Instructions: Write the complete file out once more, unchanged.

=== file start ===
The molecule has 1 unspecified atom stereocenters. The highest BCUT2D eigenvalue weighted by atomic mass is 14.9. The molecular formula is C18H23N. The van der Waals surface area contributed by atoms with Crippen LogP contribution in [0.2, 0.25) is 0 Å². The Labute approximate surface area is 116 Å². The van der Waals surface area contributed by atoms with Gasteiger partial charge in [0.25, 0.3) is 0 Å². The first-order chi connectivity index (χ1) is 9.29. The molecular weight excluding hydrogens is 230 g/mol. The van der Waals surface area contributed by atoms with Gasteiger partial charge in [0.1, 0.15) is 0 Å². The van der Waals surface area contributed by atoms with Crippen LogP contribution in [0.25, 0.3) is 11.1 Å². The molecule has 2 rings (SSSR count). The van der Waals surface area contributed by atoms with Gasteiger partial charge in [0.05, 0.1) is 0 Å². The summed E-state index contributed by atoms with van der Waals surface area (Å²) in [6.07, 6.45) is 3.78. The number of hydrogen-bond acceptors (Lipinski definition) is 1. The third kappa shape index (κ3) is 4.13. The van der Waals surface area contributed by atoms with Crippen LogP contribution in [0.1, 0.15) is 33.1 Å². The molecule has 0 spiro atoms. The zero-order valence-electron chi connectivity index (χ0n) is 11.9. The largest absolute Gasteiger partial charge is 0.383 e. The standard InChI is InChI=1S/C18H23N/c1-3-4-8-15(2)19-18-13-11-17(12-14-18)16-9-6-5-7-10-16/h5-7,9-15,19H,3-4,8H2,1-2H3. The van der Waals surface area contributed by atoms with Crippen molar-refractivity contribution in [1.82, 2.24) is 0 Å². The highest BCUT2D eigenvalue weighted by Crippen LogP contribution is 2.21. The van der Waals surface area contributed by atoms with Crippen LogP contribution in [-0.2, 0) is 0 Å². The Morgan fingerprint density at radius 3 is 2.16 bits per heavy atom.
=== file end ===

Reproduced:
The molecule has 1 unspecified atom stereocenters. The highest BCUT2D eigenvalue weighted by atomic mass is 14.9. The molecular formula is C18H23N. The van der Waals surface area contributed by atoms with Crippen LogP contribution in [0.2, 0.25) is 0 Å². The Labute approximate surface area is 116 Å². The van der Waals surface area contributed by atoms with Gasteiger partial charge in [0.25, 0.3) is 0 Å². The first-order chi connectivity index (χ1) is 9.29. The molecular weight excluding hydrogens is 230 g/mol. The van der Waals surface area contributed by atoms with Gasteiger partial charge in [0.1, 0.15) is 0 Å². The van der Waals surface area contributed by atoms with Crippen LogP contribution in [0.25, 0.3) is 11.1 Å². The molecule has 2 rings (SSSR count). The van der Waals surface area contributed by atoms with Gasteiger partial charge in [0.05, 0.1) is 0 Å². The summed E-state index contributed by atoms with van der Waals surface area (Å²) in [6.07, 6.45) is 3.78. The number of hydrogen-bond acceptors (Lipinski definition) is 1. The third kappa shape index (κ3) is 4.13. The van der Waals surface area contributed by atoms with Crippen LogP contribution in [0.1, 0.15) is 33.1 Å². The molecule has 0 spiro atoms. The zero-order valence-electron chi connectivity index (χ0n) is 11.9. The largest absolute Gasteiger partial charge is 0.383 e. The standard InChI is InChI=1S/C18H23N/c1-3-4-8-15(2)19-18-13-11-17(12-14-18)16-9-6-5-7-10-16/h5-7,9-15,19H,3-4,8H2,1-2H3. The van der Waals surface area contributed by atoms with Crippen molar-refractivity contribution in [1.82, 2.24) is 0 Å². The highest BCUT2D eigenvalue weighted by Crippen LogP contribution is 2.21. The van der Waals surface area contributed by atoms with Crippen LogP contribution in [-0.2, 0) is 0 Å². The Morgan fingerprint density at radius 3 is 2.16 bits per heavy atom.